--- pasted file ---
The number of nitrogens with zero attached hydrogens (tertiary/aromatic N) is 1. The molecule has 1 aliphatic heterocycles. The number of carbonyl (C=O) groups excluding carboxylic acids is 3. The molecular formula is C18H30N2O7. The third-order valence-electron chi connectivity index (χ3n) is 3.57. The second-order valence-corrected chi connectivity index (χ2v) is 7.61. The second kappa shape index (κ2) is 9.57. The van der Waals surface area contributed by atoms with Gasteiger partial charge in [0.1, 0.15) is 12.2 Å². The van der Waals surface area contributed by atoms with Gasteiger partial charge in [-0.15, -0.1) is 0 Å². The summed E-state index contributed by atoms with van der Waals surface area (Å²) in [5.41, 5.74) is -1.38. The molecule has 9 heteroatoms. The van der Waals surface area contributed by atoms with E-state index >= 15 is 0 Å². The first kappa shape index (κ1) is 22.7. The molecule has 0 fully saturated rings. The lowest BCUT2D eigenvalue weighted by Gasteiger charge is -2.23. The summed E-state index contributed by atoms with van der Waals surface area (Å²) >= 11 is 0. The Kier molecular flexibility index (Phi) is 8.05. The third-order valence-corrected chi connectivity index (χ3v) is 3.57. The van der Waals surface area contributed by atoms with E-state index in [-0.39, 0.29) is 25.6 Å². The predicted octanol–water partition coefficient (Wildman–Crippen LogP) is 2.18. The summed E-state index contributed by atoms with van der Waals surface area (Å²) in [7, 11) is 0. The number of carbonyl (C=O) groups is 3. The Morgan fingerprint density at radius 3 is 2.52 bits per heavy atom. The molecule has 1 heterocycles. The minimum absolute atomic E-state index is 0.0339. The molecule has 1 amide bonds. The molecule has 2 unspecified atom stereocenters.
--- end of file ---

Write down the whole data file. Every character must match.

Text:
The number of nitrogens with zero attached hydrogens (tertiary/aromatic N) is 1. The molecule has 1 aliphatic heterocycles. The number of carbonyl (C=O) groups excluding carboxylic acids is 3. The molecular formula is C18H30N2O7. The third-order valence-electron chi connectivity index (χ3n) is 3.57. The second-order valence-corrected chi connectivity index (χ2v) is 7.61. The second kappa shape index (κ2) is 9.57. The van der Waals surface area contributed by atoms with Gasteiger partial charge in [0.1, 0.15) is 12.2 Å². The van der Waals surface area contributed by atoms with Gasteiger partial charge in [-0.15, -0.1) is 0 Å². The summed E-state index contributed by atoms with van der Waals surface area (Å²) in [5.41, 5.74) is -1.38. The molecule has 9 heteroatoms. The van der Waals surface area contributed by atoms with E-state index >= 15 is 0 Å². The first kappa shape index (κ1) is 22.7. The molecule has 0 fully saturated rings. The lowest BCUT2D eigenvalue weighted by Gasteiger charge is -2.23. The summed E-state index contributed by atoms with van der Waals surface area (Å²) >= 11 is 0. The Kier molecular flexibility index (Phi) is 8.05. The third-order valence-corrected chi connectivity index (χ3v) is 3.57. The van der Waals surface area contributed by atoms with E-state index in [-0.39, 0.29) is 25.6 Å². The predicted octanol–water partition coefficient (Wildman–Crippen LogP) is 2.18. The summed E-state index contributed by atoms with van der Waals surface area (Å²) in [7, 11) is 0. The number of carbonyl (C=O) groups is 3. The Morgan fingerprint density at radius 3 is 2.52 bits per heavy atom. The molecule has 1 heterocycles. The minimum absolute atomic E-state index is 0.0339. The molecule has 1 amide bonds. The molecule has 2 unspecified atom stereocenters.